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BUSINESS INVESTMENT IN R&D: More likely to be a shortfall than an excess

  • Published Date: December 2014

Business policies that encourage firms to invest more in research and development (R&D) are likely to boost growth, according to research by Vincenzo Denicoló and Piercarlo Zanchettin, published in the December 2014 issue of the Economic Journal.

Their study corrects a mistake found in some of the leading economic growth textbooks. This mistake reflects a common misunderstanding of economic effects that play a crucial role in the growth process. By clarifying those effects, the researchers shed new light on the way policy intervention may affect growth.

Economists agree that technological progress is a key engine of growth. In market economies, technological progress is largely driven by R&D investments made by private firms. A crucial issue is, therefore, whether firms have too much, too little or just the right incentive to invest in research.

Most economists (but not all) also agree that the private incentives to invest are not necessarily aligned with the social ones. In other words, they agree that in a market economy, there may be too little or too much investment in R&D.

This study does not question this consensus nor the existing views as to why there might be too little R&D. But it does contend that the reasons why there might be too much R&D have been misunderstood.

Conventional wisdom attributes the possibility of over-investment in R&D to the so-called ‘business-stealing effect’ whereby an outsider who innovates and obtains a technological leadership gains market share at the expense of the incumbents. The new study proves that this effect by itself does not cause over-investment.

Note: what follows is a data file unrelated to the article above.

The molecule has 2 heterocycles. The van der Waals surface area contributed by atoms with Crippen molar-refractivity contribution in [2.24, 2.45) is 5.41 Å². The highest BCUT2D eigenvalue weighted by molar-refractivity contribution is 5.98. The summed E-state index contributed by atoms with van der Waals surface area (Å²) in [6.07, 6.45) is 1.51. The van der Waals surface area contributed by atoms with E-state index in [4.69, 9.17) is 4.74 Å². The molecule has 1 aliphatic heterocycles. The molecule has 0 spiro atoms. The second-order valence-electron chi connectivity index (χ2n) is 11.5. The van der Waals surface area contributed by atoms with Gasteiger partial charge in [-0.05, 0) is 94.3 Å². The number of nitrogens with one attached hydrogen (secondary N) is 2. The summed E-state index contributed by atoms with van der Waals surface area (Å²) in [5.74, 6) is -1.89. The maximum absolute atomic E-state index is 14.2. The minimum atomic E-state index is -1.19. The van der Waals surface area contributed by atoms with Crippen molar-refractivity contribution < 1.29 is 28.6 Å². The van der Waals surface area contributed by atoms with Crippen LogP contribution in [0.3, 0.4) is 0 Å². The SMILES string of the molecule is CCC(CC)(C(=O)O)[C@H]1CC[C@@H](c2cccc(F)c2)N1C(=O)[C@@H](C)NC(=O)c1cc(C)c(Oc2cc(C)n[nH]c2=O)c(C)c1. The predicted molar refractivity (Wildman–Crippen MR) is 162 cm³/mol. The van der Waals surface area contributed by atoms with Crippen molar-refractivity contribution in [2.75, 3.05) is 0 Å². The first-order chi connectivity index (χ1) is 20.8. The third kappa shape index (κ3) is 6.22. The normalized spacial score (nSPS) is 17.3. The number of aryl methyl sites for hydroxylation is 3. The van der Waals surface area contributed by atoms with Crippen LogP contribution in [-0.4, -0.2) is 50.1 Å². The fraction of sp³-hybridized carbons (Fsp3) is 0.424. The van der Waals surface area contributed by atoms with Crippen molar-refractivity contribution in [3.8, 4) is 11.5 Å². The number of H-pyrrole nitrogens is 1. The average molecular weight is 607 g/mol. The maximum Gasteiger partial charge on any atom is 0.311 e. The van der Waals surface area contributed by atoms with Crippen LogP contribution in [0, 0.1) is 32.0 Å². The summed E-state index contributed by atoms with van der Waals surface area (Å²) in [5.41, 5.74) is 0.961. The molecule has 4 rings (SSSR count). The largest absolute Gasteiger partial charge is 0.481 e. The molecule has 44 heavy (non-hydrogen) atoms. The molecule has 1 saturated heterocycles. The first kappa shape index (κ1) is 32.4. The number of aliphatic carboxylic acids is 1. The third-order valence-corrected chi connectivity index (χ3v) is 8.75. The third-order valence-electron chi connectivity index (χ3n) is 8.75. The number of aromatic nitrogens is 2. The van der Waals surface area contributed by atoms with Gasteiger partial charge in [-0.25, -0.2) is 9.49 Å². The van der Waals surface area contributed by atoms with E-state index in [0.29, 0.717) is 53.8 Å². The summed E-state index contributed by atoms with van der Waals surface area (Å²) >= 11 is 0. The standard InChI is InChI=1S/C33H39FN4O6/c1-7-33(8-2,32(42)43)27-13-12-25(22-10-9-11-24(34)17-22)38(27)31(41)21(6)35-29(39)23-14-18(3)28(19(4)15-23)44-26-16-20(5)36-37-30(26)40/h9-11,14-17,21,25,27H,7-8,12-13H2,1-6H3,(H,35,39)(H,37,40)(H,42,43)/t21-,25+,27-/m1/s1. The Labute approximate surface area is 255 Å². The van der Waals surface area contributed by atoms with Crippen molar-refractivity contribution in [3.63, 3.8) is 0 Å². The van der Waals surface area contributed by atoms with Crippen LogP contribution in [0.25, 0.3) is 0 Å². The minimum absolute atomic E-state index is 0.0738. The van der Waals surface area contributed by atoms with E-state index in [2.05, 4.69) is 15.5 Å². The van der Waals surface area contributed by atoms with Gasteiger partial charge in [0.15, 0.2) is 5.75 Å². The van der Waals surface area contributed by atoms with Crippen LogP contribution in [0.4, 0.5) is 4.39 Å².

As a consequence, in growth models in which only the business-stealing effect is at work, overinvestment in R&D is not possible. Ironically, after developing one such model, a leading growth textbook asks students to explain why the model can exhibit over-investment. The correct answer is that it cannot.

Over-investment in R&D is possible in more highly structured models where other effects are also at play. But even in such models, it is less likely than conventional wisdom may suggest.

The main policy implication of the new research is that policy-makers should be less concerned about the possibility that the share of GDP devoted to research may be excessive. This suggests that policies that more strongly encourage firms to invest in R&D may benefit society as a whole.


Notes for editors: ‘What Causes Overinvestment in R&D in Endogenous Growth Model?’ by Vincenzo Denicoló and Piercarlo Zanchettin is published in the December 2014 issue of the Economic Journal.

Vincenzo Denicoló and Piercarlo Zanchettin are at the University of Leicester.

For further information: contact Vincenzo Denicoló on 0116-252-2629 (email:; Piercarlo Zanchettin on 0116-252-5319 (email:; or Romesh Vaitilingam on +44-7768-661095 (email:; Twitter: @econromesh).